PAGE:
Monnaie de Paris - Company Profile, Information, Business Description, History, Background Information on Monnaie de Paris

11, quai de Conti
75270 Paris Cedex 06

Company Perspectives:

The Direction of Coins and Medals' objective is to become a leading monetary institute of reference at the European level by building upon, on the one hand, its quality systems and industrial performance, and, on the other hand, its services to individual private and institutional clienteles, and by deploying a dynamic commercial strategy in the corporate gift and collector coin market segments.

History of Monnaie de Paris

Monnaie de Paris is one of Europe's top money-issuing authorities. The French Mint, as the agency is also called, is attached to France's Ministry of Economy, Finance, and Industry, and is responsible for the production and issuing of the country's supply of euros. Monnaie de Paris manufactures coins and bills at two facilities--one in Paris and the other in Pessac, in the Gironde region near Bordeaux. The latter facility is a fully integrated site, with operations spanning metal production to packaging. Between 1998 and 2002, that facility produced more than nine billion coins for the launch of the euro. The state-run agency also manufactures foreign currency coins and bills. Through the Direction of Coins and Medals (DCM), Monnaie de Paris produces a wide range of commemorative coins (not just for the French government but also for the private and business sectors) and has extended its range to include art bronzes and even jewelry. In support of these activities, Monnaie de Paris began to hold thematic design compositions in 2003. The DCM is also responsible for the production of civil and military medals and related honor decorations for the French and other governments. In 2002, Dov Zerah was appointed as director of the Monnaie de Paris.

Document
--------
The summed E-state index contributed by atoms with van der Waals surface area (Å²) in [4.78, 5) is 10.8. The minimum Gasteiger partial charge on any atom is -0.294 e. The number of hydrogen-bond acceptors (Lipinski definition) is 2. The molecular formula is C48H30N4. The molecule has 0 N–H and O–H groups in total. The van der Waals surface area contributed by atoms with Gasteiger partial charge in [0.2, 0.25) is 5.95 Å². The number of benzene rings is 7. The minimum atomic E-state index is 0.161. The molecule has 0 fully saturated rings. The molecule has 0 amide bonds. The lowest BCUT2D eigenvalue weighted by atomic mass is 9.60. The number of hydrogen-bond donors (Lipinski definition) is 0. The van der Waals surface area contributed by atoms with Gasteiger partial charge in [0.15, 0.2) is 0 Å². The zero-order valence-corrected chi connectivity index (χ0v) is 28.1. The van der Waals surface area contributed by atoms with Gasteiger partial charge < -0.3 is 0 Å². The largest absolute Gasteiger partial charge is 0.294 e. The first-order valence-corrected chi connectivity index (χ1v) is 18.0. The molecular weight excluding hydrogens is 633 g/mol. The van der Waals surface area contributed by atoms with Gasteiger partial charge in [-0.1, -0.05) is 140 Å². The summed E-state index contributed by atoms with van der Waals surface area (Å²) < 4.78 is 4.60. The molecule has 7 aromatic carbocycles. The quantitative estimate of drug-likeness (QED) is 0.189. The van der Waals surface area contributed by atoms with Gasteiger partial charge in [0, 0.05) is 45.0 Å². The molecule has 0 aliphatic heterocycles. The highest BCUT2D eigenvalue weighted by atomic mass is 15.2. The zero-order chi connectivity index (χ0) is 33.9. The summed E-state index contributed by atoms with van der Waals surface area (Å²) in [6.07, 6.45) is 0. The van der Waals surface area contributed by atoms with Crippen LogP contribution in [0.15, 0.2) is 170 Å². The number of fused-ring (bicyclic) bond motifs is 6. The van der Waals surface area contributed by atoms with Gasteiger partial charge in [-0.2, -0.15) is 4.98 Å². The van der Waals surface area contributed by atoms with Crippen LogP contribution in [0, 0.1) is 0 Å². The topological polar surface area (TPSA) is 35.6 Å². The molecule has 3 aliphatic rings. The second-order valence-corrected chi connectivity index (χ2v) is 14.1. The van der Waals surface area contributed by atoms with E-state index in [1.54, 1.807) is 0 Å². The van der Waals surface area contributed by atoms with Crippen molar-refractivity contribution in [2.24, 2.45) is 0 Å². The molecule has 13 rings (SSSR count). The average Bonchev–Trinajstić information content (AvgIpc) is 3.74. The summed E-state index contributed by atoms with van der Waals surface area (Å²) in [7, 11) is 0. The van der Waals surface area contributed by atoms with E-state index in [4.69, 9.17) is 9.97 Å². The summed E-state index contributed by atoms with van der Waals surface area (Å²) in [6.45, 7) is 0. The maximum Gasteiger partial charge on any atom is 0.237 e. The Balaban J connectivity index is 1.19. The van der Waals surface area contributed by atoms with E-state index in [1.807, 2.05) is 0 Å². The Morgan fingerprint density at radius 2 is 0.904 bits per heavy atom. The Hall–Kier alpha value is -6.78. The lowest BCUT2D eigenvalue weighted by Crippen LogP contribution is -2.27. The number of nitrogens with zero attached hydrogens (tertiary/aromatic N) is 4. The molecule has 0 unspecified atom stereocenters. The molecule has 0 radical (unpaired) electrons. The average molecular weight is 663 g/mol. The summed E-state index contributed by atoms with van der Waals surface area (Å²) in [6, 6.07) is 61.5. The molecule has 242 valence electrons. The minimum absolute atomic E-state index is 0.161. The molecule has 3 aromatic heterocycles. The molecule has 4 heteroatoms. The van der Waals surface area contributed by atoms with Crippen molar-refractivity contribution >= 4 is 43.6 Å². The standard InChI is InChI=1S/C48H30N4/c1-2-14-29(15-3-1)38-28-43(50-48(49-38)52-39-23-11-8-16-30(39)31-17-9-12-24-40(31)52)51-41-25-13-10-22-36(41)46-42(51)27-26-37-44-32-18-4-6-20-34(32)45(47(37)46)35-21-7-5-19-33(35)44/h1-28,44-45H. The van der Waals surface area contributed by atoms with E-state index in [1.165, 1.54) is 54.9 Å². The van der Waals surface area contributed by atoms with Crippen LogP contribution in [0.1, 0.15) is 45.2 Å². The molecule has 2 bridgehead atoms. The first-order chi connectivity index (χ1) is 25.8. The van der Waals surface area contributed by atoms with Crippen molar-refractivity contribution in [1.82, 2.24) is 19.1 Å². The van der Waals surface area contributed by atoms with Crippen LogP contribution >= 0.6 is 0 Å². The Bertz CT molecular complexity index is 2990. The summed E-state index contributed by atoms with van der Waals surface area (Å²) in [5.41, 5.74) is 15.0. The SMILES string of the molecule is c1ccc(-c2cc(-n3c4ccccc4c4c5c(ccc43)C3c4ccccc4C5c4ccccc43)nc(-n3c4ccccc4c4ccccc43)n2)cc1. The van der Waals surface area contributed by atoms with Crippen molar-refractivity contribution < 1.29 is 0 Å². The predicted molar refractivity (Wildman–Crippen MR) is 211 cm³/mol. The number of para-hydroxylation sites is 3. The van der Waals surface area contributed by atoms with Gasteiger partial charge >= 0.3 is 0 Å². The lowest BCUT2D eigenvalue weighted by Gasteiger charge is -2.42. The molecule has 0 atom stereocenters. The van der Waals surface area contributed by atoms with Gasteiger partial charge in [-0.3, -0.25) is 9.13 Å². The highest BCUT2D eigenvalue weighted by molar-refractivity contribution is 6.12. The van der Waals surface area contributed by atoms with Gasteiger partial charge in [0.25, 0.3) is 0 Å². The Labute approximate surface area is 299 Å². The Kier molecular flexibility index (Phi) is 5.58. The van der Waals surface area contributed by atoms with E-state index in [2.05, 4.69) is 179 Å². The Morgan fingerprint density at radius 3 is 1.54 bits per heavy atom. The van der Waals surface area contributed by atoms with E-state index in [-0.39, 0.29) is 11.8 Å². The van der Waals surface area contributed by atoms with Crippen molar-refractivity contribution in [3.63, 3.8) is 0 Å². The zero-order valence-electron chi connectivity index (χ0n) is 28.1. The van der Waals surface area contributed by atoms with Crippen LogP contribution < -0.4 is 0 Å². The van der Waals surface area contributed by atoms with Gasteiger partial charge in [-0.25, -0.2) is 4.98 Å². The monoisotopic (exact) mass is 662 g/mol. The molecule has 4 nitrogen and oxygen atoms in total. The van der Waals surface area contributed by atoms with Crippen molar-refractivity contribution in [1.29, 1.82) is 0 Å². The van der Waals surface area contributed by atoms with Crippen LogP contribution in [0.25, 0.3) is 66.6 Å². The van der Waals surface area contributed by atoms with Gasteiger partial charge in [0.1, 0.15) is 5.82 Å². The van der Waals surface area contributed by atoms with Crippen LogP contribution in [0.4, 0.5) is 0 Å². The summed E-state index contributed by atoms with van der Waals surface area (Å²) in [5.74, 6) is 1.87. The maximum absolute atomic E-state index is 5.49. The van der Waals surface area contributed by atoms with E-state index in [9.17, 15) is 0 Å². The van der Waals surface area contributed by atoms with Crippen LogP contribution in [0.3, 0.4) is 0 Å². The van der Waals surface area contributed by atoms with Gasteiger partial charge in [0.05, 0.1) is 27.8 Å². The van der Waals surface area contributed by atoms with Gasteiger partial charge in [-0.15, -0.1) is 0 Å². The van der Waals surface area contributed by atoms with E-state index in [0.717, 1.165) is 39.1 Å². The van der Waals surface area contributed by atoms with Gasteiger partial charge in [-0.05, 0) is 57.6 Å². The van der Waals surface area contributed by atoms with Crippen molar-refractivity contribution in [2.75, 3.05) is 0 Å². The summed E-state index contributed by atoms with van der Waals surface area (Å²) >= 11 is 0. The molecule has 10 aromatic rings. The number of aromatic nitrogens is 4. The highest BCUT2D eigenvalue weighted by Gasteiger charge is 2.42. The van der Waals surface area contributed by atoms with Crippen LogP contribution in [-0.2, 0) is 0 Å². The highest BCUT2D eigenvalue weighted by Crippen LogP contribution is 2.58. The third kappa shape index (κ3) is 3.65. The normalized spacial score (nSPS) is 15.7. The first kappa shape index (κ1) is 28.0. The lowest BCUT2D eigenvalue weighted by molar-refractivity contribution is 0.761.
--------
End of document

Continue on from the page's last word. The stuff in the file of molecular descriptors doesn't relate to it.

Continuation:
History of the French Franc

Charles the Bald became the first French monarch to assert control over the country's currency, proclaiming in 864 that the minting of coins was to be the exclusive province of the palace. In 1358, the palace's minting powers were modified when oversight of the country's financial administration and the manufacture of its currency were separated. Production of coins was then given over to small workshops, which nonetheless acted under the authority of the crown.

The first record of a monetary unit known as the "franc" goes back to 1360. Captured by the English four years earlier in the midst of the Hundred Years War, John the Good had agreed to pay a ransom. In order to pay the ransom, the monarch ordered the creation of a new coin known as the "golden franc." The new coin served additional purposes, commemorating on the one hand that John the Good had been "franc'd" (freed) by the English, and, on the other, emphasizing the monarch's claim to sovereignty over France.

John the Good's franc, which continued to be minted for some 25 years, was just one of many currencies then in circulation in the country. Other versions of the franc appeared over the next two centuries, including a silver franc minted under Henri III starting in 1575. While that particular franc was withdrawn from circulation a decade later, the franc as a unit of common currency in France remained in circulation as half- and quarter-franc coins until 1642, when it was replaced by the livre (pound).